America's capitalists have been on a sustained war against their working class since at least the early 1970's, when they unilaterally broke the truce in the class war begun during the Depression and World War II. Real wages for working people in the U.S. have fallen every year but two (1999 and 2000) since 1971. America's working people tried to maintain the so-called “middle-class lifestyle” first by putting the women in their families to work – 1960's feminists demanded jobs for women as a way of getting them out of economic dependence on men, then most families found they needed two wage-earners just to survive and maintain their standard of living – and then by borrowing. The current economic collapse was the result of an overheated housing market collapsing of its own weight after a decade during which many working-class Americans had been convinced that they could safely borrow on their homes to finance current consumption since “houses never go down in value” – until they do.
The American working class has repeatedly been sold the myth of the “middle class” – often with a not-too-thinly veiled strain of racism by which white working people have been told that they are the real bulwark of America and people of color are lazy bums who refuse to work hard and earn the rewards of the American Dream. As the ruling class generally has become more and more hard-line in redistributing Americans' wealth and income upward, America's corporate media have become more aggressive selling the ideology of “The Market” as a means of convincing working people, especially white and/or male working people, that their true class allies are the people above them and their true class enemies are the people below them – people of color, so-called “illegal” immigrants, Queers and other cultural rebels and anyone on the ever-growing lists of scapegoats de jour.
In his November 15 New Yorker article, Hertzberg complains about “public ignorance” as one of the reasons for the Republicans' election sweep. He cites a Bloomberg poll taken a week before the election that found “some two-thirds of likely voters believed that, under Obama and the Democrats, middle-class taxes have gone up [they have gone down], the economy has shrunk [it's been growing, albeit anemically, since May 2009], and the billions lent to banks under the Troubled Asset Relief Program [TARP] are gone, never to be recovered. [In fact, a recent report has shown that the government has been or will be repaid all but $25 billion of the nearly $800 billion TARP bailout money.] One might add to that list the public's apparent conviction that illegal immigration is skyrocketing [it's actually declining, largely because as the U.S. unemployment rate rises our country's power as an economic lure declines] and that the health-care law will drive the deficit higher [the non-partisan Congressional Budget Office says it will shrink it].”
Hertzberg says the American people believe these myths because Obama and the Democrats haven't worked hard or effectively enough to convince them otherwise. But there's another, more powerful reason. Millions of Americans believe those falsehoods about the U.S. economy because in the last quarter-century, alongside the traditional corporate media that proclaimed “objectivity” as dogma and subtly propagandized for capitalism in general but without openly taking sides between the capitalist parties, there has come into existence another corporate media party, an openly and unashamedly Right-wing propaganda operation designed to convince the American people that lassiez-faire capitalism is the only workable and moral economic system; that all government regulation of the economy and all social-welfare programs take money away from the true “producers” and give it to the intellectually, physically and morally unworthy; and that the problems facing the white American working class are the fault of those below them, not those above.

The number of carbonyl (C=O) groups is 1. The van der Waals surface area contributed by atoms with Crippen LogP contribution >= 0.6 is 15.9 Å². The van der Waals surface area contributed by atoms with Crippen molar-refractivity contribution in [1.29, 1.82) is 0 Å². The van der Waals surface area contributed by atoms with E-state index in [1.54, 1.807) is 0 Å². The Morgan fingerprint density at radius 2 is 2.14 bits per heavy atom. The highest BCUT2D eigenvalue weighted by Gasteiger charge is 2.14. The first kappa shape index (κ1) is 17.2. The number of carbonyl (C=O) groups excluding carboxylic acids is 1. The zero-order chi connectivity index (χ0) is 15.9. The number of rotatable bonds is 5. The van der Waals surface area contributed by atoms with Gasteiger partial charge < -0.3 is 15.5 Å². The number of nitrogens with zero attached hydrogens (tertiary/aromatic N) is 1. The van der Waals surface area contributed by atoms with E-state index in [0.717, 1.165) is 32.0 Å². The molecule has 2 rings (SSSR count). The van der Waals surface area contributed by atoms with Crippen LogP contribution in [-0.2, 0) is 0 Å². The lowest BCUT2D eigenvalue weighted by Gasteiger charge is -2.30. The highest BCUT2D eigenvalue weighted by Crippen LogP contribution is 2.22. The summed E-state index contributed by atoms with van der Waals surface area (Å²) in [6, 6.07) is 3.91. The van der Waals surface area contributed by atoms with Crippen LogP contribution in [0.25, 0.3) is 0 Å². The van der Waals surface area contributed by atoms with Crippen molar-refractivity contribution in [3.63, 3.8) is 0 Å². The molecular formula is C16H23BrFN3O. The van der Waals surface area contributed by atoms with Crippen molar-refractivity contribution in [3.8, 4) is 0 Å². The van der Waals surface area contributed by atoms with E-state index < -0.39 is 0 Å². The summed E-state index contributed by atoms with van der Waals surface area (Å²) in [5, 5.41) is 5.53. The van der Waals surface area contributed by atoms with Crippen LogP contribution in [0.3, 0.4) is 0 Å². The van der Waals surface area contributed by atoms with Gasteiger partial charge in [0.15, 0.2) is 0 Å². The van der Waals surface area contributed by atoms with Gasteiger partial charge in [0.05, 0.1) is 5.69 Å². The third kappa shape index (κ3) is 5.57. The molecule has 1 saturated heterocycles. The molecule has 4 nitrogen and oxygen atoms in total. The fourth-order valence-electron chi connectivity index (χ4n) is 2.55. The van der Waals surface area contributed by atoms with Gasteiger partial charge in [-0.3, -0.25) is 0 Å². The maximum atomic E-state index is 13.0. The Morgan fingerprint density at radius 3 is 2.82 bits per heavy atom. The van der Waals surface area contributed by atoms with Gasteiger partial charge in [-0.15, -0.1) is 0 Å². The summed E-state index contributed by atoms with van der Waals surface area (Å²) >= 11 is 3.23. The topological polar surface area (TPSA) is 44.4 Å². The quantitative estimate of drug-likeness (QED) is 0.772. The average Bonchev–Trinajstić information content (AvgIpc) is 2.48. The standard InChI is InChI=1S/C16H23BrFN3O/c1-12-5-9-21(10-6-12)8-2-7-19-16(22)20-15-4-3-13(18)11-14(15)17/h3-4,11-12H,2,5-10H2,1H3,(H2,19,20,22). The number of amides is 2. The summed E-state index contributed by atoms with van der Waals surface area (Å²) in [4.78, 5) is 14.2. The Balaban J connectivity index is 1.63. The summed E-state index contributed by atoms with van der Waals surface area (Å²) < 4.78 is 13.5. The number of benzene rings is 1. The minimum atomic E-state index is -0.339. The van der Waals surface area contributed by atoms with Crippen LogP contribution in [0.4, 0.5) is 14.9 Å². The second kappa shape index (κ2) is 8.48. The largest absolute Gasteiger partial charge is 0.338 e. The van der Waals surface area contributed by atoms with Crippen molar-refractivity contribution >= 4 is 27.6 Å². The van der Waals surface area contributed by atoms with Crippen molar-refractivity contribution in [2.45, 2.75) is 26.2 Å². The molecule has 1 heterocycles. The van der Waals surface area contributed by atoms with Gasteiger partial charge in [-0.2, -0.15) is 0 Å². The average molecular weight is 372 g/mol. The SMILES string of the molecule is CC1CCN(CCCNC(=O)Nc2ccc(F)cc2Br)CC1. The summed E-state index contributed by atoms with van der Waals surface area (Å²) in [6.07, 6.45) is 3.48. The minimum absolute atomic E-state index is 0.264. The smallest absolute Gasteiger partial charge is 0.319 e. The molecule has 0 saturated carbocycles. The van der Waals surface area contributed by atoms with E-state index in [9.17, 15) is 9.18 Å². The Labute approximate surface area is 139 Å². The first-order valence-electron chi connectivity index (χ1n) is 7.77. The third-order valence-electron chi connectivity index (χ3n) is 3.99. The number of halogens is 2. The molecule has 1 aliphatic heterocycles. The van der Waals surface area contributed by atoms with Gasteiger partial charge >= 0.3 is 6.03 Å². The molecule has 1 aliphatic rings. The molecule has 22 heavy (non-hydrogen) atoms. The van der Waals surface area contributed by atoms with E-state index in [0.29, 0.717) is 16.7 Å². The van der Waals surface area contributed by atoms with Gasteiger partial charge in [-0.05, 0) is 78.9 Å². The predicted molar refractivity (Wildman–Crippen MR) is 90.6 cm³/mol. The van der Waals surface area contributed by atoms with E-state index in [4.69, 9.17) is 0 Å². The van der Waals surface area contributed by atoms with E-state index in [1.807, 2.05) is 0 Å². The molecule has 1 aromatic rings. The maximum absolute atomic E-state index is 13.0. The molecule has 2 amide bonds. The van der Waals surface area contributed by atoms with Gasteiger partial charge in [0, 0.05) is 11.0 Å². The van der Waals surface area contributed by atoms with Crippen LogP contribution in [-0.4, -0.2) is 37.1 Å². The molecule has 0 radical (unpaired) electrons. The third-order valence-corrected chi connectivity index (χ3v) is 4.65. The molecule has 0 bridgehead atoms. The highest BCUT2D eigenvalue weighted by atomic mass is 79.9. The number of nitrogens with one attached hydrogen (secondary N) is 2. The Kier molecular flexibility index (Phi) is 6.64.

This Right-wing corporate media party – the party of Fox News and talk radio – was the real winner of this November's election. The entire “Tea Party” movement that galvanized the rank-and-file American Right into dedicated activism against Obama and the Democrats, and generated the so-called “enthusiasm gap” that spurred Right-wing voters to the polls while progressive voters largely stayed at home, actually began with a rant by a commentator on a Right-wing media outlet, Rick Santelli on CNBC. It was mobilized, promoted and actually organized by hosts on talk radio and Fox News, who used their media power not only to get the troops to show up for Tea Party rallies but also to, shall we say, be generous in their estimates of the numbers who actually turned out. The Tea Party movement was certainly a genuine grass-roots phenomenon, but it was the torchbearers on talk radio and Fox News that ignited their prairie fires.
Before the election, I wrote an editorial in this space saying that the number one priority of what's left of the American Left should be to use economic boycotts and all other legal means available to drive talk radio and Fox News off the air, and scare the corporate media back to their old position of promoting capitalism in general without pushing the interests of one capitalist party over the other. Without that, no progressive revival will be possible in the U.S. – or, indeed, in the rest of the world, where ruthless Right-wing media moguls like Rupert Murdoch and Silvio Berlusconi are exporting the propaganda tactics that have swung American politics so far Right-ward and remaking western Europe and the rest of the world in our Right's image of vicious, exploitative, anti-human, anti-survival lassiez-faire capitalism.